4 Benefits of Inverted Rows

Rowing, pull ups, and general back training is key for nearly every athletic endeavor of strength, power, speed, and endurance. The back, which in this case really involves the entire posterior aspect of the body above the tailbone to the back of the neck, can and should be targeted for maximum athletic development and injury prevention. In an earlier article, I discussed inverted rows in my ultimate exercise guide.

In this article, we will really focus on the specific benefits that inverted rows can offer everyone of us, regardless of goals) and abilities levels.

Benefits of the Inverted Row

Below are a four benefits of the inverted row, each briefly discussed.

1. Highly Scalable Movement

The inverted row is a very common movement that is found in scaled WODs and exercise circuits that involves pull ups and/or other bar/ring gymnastic movements. Due it its widely modifiable angle of pull and/or progressions (feet up, feet on floor, slow reps, etc) the inverted row is often used in group settings and other training environments when some athletes have issues performing higher rep based bar and ring gymnastic movements (pull ups, muscle ups, etc), The ease of use, scalability of the movement, and it’s transferability of skill and strength to more complex exercises makes the inverted row a great option for those who lack the ability to perform more complex movements.

2. Back, Arm, and Grip Strength and Muscular Development

Like most rowing and pulling variations, the inverted row works to increase overall back, grip, and arm strength and performance. The inverted row has an added benefit in that it allows a lifter to move their body weight, which can be very difficult yet rewarding in that the lifter must demonstrate the coordination and muscular control, seeking to maintain a muscle contraction throughout the entire range of motion. Suspension training and other gymnastic based movements are great at producing increased time under tension on the muscle, which has been shown to increase muscle growth.

3. Body Awareness and Midline Stabilization

Midline stability training is key to increasing strength, posture, and performance in nearly any lift, for any athlete. Bodyweight movements, specifically planks, inverted rows, handstands, etc all require a sense of body awareness and core stability to not only perform the movement but also to hold oneself in proper positioning. The inverted row is a great way to build core stability and lower back strength in the start and finishing positions), yet also offers man of the same core benefits during the rowing motion of the exercise.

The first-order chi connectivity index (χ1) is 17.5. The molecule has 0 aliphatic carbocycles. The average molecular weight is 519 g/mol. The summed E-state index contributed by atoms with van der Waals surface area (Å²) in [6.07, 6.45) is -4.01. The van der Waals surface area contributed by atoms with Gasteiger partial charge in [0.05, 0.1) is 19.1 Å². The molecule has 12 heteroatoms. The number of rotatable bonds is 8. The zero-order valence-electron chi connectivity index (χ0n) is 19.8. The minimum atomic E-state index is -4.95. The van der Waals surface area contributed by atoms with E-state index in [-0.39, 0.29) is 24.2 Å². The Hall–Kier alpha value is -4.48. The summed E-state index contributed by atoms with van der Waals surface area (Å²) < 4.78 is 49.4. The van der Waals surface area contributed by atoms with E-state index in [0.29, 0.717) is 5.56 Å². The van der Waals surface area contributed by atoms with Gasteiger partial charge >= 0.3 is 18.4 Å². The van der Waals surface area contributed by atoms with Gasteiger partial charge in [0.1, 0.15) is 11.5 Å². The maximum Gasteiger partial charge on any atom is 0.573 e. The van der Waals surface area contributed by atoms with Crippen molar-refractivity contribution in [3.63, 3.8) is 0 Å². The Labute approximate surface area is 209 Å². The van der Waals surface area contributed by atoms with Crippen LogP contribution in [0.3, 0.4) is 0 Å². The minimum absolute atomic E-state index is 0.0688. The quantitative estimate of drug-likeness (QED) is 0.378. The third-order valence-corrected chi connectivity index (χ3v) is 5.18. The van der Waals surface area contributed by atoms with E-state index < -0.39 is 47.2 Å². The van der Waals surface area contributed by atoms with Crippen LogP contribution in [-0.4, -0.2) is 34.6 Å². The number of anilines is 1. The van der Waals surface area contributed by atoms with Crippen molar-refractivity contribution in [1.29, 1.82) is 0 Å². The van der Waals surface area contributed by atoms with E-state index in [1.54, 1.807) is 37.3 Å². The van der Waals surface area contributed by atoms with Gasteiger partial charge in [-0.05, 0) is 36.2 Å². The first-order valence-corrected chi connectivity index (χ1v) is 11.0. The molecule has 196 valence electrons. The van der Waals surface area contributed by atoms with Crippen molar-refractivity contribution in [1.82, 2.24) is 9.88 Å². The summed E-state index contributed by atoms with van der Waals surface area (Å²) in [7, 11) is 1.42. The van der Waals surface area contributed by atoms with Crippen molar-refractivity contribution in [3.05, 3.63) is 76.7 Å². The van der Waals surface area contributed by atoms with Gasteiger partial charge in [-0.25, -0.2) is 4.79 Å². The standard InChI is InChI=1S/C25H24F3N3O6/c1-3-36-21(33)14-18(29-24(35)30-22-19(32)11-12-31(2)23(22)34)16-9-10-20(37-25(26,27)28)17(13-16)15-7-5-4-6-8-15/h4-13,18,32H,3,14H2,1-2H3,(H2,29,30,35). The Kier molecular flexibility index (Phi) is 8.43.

4. Little Equipment and Preparation Needed

The inverted row does not require a great amount of preparation, equipment, or space, making it a great movement to add to any athlete’s and lifter’s exercise arsenal. The ability to perform these movements anywhere in the world, in nearly any environment, opens up the door to fitness throughout every stage of one’s life. Whether you are traveling, training out of your garage, or in a space with a large group of athletes crammed in, inverted rows can be done to increase all the benefits discussed above in very effective and efficient manner.

More About Inverted Rows

In earlier articles we discussed the inverted row, how to perform them, and some popular movement variations nearly every athlete, coach, and lifter can learn. Take a look below at some more articles on the inverted row, and remember, the more you row, the more you grow 🙂

Featured Image: @tfwhelsinki on Instagram

Mike Dewar

Mike Dewar

Mike holds a Master's in Exercise Physiology and a Bachelor's in Exercise Science. Currently, Mike has been with BarBend since 2016, where he covers Olympic weightlifting, sports performance training, and functional fitness. He's a Certified Strength and Conditioning Specialist (CSCS) and is the Assistant Strength and Conditioning Coach at New York University, in which he works primarily with baseball, softball, track and field, cross country. Mike is also the Founder of J2FIT, a strength and conditioning brand in New York City that offers personal training, online programs for sports performance, and has an established USAW Olympic Weightlifting club.

In his first two years writing with BarBend, Mike has published over 500+ articles related to strength and conditioning, Olympic weightlifting, strength development, and fitness. Mike’s passion for fitness, strength training, and athletics was inspired by his athletic career in both football and baseball, in which he developed a deep respect for the barbell, speed training, and the acquisition on muscle.

Mike has extensive education and real-world experience in the realms of strength development, advanced sports conditioning, Olympic weightlifting, and human movement. He has a deep passion for Olympic weightlifting as well as functional fitness, old-school bodybuilding, and strength sports.

Outside of the gym, Mike is an avid outdoorsman and traveller, who takes annual hunting and fishing trips to Canada and other parts of the Midwest, and has made it a personal goal of his to travel to one new country, every year (he has made it to 10 in the past 3 years). Lastly, Mike runs Rugged Self, which is dedicated to enjoying the finer things in life; like a nice glass of whiskey (and a medium to full-bodied cigar) after a hard day of squatting with great conversations with his close friends and family.

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